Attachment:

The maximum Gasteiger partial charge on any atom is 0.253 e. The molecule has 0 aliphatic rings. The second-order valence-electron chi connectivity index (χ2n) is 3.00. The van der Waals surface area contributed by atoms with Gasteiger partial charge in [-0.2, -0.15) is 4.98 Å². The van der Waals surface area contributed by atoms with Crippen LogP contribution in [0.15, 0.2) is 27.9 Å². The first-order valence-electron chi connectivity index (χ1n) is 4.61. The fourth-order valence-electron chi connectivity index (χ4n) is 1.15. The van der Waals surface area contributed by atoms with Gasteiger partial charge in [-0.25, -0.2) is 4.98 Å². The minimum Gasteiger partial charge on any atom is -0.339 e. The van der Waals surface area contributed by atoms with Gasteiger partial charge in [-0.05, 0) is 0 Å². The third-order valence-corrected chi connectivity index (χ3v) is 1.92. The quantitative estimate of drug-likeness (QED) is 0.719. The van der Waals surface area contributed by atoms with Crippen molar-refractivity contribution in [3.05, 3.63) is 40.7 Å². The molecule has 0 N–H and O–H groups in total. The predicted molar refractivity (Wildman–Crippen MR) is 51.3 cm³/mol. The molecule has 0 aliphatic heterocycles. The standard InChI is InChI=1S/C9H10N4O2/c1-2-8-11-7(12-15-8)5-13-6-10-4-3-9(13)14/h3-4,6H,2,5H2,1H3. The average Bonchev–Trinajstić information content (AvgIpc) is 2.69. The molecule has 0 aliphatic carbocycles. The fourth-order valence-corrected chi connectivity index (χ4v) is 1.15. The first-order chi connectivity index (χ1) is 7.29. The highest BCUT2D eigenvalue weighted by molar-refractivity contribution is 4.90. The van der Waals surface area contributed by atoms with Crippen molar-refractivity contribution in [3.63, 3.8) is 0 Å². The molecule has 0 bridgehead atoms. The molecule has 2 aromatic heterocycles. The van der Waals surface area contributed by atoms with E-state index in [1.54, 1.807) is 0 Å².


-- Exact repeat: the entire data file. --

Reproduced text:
The maximum Gasteiger partial charge on any atom is 0.253 e. The molecule has 0 aliphatic rings. The second-order valence-electron chi connectivity index (χ2n) is 3.00. The van der Waals surface area contributed by atoms with Gasteiger partial charge in [-0.2, -0.15) is 4.98 Å². The van der Waals surface area contributed by atoms with Crippen LogP contribution in [0.15, 0.2) is 27.9 Å². The first-order valence-electron chi connectivity index (χ1n) is 4.61. The fourth-order valence-electron chi connectivity index (χ4n) is 1.15. The van der Waals surface area contributed by atoms with Gasteiger partial charge in [-0.25, -0.2) is 4.98 Å². The minimum Gasteiger partial charge on any atom is -0.339 e. The van der Waals surface area contributed by atoms with Gasteiger partial charge in [-0.05, 0) is 0 Å². The third-order valence-corrected chi connectivity index (χ3v) is 1.92. The quantitative estimate of drug-likeness (QED) is 0.719. The van der Waals surface area contributed by atoms with Crippen molar-refractivity contribution in [3.05, 3.63) is 40.7 Å². The molecule has 0 N–H and O–H groups in total. The predicted molar refractivity (Wildman–Crippen MR) is 51.3 cm³/mol. The molecule has 0 aliphatic heterocycles. The standard InChI is InChI=1S/C9H10N4O2/c1-2-8-11-7(12-15-8)5-13-6-10-4-3-9(13)14/h3-4,6H,2,5H2,1H3. The average Bonchev–Trinajstić information content (AvgIpc) is 2.69. The molecule has 0 aliphatic carbocycles. The fourth-order valence-corrected chi connectivity index (χ4v) is 1.15. The first-order chi connectivity index (χ1) is 7.29. The highest BCUT2D eigenvalue weighted by molar-refractivity contribution is 4.90. The van der Waals surface area contributed by atoms with Crippen molar-refractivity contribution in [3.63, 3.8) is 0 Å². The molecule has 0 bridgehead atoms. The molecule has 2 aromatic heterocycles. The van der Waals surface area contributed by atoms with E-state index in [1.54, 1.807) is 0 Å².